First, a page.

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Pyridium (Phenazopyridine)

When doctors assess the causes of coronary disease, of which there are at least six main ones, they talk about ‘risk factors’. Possessing one or more of these risk factors will increase your chances of developing coronary disease and carefully evaluating these risk factors can help doctors predict who in the general population will be most at risk of having a heart attack.
It is said that coronary disease is the product of the lifestyle we lead in the Western world. Countries such as Japan, Czechoslovakia and Israel have a relatively low death rate from coronary disease but New Zealand, the USA, England and Wales have a much higher rate, and Finland and Scotland have very high rates, occupying first and fourth positions respectively in this league table of deaths. The way of life of a peasant in one of the poorer parts of the world is obviously very different from that of a city dweller in England or the USA. Food is less available and expensive food such as red meat is a rare delicacy. Hard physical exercise is a part of life in poor communities and stress in the form that we experience is unusual. Cigarette smoking used to be much commoner among more affluent people but the level of consumption, even in underdeveloped countries, is increasing all the time.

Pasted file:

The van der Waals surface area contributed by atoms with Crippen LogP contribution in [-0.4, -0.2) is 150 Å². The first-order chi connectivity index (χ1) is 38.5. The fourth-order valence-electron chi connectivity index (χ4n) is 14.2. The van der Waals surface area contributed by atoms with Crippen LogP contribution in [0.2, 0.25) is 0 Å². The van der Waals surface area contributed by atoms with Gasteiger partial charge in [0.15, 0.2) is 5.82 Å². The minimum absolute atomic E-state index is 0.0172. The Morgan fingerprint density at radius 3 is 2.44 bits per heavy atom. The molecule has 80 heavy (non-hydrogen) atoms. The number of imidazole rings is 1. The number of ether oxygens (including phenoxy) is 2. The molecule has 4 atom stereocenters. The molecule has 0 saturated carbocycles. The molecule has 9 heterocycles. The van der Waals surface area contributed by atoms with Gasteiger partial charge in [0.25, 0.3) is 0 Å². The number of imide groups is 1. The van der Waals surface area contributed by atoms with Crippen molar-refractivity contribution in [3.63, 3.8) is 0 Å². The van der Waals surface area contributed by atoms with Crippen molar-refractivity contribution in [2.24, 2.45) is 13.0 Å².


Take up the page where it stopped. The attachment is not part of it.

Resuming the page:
Family history
Coronary disease tends to run in families. If one member of your family has had a heart attack particularly if it occurred in his/her younger years, then the other members seem to be at risk. The main risk comes from a first degree relative – that is, one of your parents or a brother or sister. If a number of these first degree relatives have suffered a heart attack, then your risk is increased accordingly.
High blood pressure